Ruth was a Moabitess. Moabite males could never be accepted as converts to the Israelite Religion i.e. to the equivalent of Judaism in those days. Females from Moab could be accepted as converts (Talmud, Ketubot 7b, Yebamot 77b). This was the Law BUT there was a period when knowledge of this Law had become blurred (Talmud, Yebamot 77b). Not everyone was aware of it. There were those who thought that the taboo against Moabites also applied to the females. Right up to the time of David there were those who mistakenly so thought the case to be. When the Kinsman was told that redeeming the land also involved marrying Ruth he backed out.
6 The closest relative said, I cannot redeem it for myself, because I would jeopardize my own inheritance. Redeem it for yourself; you may have my right of redemption, for I cannot redeem it.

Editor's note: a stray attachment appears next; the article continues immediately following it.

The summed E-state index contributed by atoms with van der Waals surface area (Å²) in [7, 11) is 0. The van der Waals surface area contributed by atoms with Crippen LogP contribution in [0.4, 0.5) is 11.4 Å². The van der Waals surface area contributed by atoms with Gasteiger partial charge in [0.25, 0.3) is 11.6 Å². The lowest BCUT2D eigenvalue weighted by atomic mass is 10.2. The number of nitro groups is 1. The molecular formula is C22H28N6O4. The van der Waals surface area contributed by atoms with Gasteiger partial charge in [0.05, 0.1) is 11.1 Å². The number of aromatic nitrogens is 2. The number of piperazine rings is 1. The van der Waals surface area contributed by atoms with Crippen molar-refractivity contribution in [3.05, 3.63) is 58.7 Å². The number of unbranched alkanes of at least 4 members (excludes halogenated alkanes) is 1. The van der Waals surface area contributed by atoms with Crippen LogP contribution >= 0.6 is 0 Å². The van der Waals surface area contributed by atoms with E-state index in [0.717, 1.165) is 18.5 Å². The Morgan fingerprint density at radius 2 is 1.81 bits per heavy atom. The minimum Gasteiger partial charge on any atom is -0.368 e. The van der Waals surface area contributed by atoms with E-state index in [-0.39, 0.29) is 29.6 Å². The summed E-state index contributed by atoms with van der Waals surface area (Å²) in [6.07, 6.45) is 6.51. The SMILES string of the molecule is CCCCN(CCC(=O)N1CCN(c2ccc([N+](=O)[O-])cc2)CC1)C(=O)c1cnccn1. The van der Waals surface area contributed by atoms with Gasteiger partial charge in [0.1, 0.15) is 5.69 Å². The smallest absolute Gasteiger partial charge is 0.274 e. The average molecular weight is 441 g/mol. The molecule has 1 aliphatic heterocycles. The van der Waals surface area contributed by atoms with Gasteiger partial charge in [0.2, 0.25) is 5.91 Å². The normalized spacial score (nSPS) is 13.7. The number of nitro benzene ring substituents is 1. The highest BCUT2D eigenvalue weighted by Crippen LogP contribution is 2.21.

The words translated as "because I would jeopardize my own inheritance" may be preferably rendered straight from the Hebrew as, "lest I destroy my inheritance" hinting at a fear of family union with Moab and children of uncertain status (Midrash Ruth Rabah 9). This may be (as suggested by F. Melster in the Commentary, "Daat Mikra") another reason why Naomi attempted to turn both her Moabite daughters-in-law back from following her (Ruth 1:8).
In the case of Levirate Marriage and other laws something parallel to them had been practiced before the Giving of the Torah but under a different formulation. The Law of Moses in some cases regulated existing practices.